Dive into creating your first web or app prototype—with this fast paced, step-by-step walkthrough of Adobe XD CC. You'll learn what Adobe XD is, how it fits into the tools you may already use, and see how easy it is to design, prototype, and share an app or website in no time at all. Join author, speaker, and web developer Brian Wood as he takes you through a guided tour of what Adobe XD is capable of.

In this Fast Start class Brian will show you:

  • How to create a new project in XD and work with artboards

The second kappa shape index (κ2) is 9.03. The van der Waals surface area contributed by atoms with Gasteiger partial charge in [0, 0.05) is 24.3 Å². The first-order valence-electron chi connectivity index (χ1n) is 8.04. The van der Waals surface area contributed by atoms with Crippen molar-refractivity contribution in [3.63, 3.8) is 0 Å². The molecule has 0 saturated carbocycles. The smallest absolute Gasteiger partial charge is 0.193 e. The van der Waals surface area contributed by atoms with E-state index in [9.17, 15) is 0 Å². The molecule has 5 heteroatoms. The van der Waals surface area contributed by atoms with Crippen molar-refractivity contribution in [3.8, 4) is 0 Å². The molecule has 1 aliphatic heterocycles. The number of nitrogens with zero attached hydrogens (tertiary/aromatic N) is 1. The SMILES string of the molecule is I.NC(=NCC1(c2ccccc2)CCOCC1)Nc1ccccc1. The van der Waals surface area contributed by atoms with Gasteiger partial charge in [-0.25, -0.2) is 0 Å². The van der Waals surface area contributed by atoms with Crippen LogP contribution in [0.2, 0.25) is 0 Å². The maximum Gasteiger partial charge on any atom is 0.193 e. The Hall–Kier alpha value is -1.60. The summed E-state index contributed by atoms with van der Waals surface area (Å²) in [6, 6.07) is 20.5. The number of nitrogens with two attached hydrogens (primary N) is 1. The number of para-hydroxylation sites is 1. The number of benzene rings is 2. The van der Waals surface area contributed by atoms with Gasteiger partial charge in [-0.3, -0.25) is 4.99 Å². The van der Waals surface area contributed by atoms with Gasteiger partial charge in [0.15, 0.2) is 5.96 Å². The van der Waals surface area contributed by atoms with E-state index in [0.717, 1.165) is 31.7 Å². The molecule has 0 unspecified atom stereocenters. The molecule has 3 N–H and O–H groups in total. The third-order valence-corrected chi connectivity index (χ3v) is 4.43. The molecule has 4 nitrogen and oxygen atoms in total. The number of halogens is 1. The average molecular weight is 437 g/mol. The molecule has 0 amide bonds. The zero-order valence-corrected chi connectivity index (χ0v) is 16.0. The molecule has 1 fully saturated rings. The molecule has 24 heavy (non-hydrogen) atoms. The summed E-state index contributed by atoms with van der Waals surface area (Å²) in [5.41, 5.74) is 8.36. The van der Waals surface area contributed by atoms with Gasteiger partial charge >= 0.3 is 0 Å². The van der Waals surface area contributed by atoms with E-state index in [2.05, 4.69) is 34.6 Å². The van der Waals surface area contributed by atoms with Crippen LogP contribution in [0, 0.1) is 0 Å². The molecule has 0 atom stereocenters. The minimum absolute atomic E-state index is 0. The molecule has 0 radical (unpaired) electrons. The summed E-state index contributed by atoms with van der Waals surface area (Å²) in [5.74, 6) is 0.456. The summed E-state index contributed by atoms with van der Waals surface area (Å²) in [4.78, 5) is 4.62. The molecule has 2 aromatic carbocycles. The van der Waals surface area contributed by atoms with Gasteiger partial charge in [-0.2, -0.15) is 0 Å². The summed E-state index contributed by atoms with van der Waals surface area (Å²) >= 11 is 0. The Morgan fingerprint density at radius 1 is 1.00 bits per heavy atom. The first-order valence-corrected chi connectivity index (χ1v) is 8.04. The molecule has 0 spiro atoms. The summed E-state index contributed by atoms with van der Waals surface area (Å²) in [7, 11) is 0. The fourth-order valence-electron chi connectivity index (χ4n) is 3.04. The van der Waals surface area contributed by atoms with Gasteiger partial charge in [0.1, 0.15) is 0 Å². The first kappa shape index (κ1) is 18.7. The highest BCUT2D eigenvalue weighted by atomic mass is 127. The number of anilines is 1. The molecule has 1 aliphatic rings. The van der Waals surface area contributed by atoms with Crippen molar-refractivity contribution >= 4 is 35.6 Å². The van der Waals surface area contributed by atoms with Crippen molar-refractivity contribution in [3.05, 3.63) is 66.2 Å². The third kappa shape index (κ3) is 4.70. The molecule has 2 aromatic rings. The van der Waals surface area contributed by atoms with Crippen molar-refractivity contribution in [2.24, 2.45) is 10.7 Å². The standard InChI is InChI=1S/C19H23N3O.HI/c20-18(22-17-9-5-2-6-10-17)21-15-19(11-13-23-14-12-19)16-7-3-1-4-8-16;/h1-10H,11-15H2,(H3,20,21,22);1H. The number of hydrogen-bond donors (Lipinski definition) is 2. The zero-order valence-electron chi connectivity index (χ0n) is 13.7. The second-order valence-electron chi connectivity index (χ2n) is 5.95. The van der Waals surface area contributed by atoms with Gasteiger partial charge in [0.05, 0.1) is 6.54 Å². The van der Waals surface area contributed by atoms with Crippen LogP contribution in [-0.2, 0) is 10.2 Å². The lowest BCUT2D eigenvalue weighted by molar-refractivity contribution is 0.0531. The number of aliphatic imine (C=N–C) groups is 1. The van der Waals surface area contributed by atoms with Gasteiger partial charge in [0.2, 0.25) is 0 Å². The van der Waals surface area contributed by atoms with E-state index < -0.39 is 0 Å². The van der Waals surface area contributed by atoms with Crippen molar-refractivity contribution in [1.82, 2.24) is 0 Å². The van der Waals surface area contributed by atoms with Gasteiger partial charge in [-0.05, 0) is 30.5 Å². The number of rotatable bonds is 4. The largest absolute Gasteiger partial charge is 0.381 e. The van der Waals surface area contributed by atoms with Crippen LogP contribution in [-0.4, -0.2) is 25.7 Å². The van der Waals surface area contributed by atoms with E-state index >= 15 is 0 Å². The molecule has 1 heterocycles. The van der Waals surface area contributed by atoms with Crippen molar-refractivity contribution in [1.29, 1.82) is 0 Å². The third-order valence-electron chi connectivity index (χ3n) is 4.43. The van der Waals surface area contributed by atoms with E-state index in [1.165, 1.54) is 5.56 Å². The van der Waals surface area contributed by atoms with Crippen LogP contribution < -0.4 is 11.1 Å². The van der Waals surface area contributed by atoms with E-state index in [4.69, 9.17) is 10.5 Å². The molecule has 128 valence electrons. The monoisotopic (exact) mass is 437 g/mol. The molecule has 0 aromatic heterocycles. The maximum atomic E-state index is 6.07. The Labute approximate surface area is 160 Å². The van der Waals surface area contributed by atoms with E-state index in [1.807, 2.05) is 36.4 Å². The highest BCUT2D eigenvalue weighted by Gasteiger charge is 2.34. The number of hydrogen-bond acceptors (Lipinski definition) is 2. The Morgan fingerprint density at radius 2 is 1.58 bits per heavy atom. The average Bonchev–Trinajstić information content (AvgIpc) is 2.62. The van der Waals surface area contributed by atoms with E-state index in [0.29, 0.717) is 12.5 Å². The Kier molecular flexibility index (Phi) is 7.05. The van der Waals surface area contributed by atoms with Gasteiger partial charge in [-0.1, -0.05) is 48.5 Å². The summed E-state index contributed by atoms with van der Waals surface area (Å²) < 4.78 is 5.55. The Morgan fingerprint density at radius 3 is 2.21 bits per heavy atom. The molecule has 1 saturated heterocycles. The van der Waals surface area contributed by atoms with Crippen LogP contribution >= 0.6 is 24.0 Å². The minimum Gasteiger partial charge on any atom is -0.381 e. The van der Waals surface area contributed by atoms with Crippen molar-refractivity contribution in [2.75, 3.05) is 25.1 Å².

• How to add design content like navigation, text, assets, UI kit content, and more.
  • Working smarter with Assets and Creative Cloud Libraries
  • Best practices for creating a working prototype
  • Testing your prototype locally and on device
  • The different methods for sharing your project and assets.

This is the only Adobe XD class you will ever need, as Brian will take you from a Basic Beginner to an Advanced Power User.

Reviews

Veronica Williams
 

This course is worth every cent. Brian has an excellent delivery style and is very articulate. I knew nothing about Adobe XD and believe that I have enough information to go off and design a prototype. I will be watching out for more courses with Brian's name on it. Thanks very much.